Chinese “wolf warrior” diplomats and state-controlled media actively promote the Russian government’s line and disinformation on the Ukraine war, contrary to Beijing’s claim of being a neutral party toward the conflict, the State Department charged this week.
The ruling Communist Party and government “routinely amplify Kremlin propaganda, conspiracy theories and disinformation,” the department said in a new report. “This amplification rationalizes [Russian] President [Vladimir] Putin’s unjustified and unprovoked war against Ukraine while undermining trust in the United States and other countries, democratic institutions and independent media.”
It is the first time the State Department, through its counter-disinformation unit known as the Global Engagement Center, produced a detailed assessment of anti-U.S. disinformation and propaganda by China. The report, first made public on Monday, also included an illustration highlighting the Beijing-Moscow coordination with tweets from the Russian Foreign Ministry that were then repeated in the Communist Party-affiliated Global Times.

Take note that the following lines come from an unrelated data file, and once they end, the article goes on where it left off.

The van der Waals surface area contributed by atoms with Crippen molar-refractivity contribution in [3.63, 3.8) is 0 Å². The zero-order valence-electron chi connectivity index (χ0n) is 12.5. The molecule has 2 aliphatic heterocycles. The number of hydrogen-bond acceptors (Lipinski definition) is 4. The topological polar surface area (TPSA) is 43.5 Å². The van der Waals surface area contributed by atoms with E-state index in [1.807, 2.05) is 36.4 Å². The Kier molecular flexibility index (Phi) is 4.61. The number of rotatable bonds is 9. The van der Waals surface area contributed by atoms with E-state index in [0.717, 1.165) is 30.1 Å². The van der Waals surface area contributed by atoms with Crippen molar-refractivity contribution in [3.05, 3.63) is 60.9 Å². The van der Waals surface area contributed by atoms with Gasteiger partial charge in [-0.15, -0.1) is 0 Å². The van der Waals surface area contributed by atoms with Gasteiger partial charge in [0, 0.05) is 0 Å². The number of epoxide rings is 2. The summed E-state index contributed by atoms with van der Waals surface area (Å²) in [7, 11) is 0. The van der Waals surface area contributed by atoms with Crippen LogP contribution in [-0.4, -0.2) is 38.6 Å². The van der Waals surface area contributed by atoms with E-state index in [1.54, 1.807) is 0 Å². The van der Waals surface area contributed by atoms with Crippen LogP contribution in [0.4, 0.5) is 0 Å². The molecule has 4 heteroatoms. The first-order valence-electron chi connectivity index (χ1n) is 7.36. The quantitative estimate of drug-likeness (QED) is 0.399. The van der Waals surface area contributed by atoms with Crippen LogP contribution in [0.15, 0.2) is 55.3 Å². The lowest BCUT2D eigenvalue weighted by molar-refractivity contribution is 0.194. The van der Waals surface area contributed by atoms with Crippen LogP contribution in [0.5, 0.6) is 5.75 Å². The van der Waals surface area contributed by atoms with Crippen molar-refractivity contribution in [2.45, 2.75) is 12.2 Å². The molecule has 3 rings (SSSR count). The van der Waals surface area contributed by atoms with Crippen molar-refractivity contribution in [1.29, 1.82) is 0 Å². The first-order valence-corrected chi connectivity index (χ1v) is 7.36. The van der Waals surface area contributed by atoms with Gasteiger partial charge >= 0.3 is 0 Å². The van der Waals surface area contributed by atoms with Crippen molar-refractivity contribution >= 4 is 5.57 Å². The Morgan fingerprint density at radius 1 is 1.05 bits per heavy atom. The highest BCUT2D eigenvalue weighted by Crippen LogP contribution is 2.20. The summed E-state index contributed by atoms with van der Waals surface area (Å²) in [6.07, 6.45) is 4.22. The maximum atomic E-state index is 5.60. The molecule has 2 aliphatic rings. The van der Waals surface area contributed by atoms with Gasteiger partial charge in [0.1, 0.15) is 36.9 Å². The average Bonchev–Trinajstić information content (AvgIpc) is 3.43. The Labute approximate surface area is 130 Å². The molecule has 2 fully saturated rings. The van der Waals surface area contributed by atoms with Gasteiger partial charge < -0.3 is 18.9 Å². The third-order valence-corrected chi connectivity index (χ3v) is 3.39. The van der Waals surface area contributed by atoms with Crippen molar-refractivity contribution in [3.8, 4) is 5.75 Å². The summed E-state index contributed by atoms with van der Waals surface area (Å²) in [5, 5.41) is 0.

Party and government-controlled media are utilizing social media platforms banned in China and directing diplomats to promote Russian talking points to global audiences in multiple languages in the campaign, U.S. officials say. At the same time, Chinese state media censor credible reports on Russian military atrocities in Ukraine, such as the killing and bombing of civilians.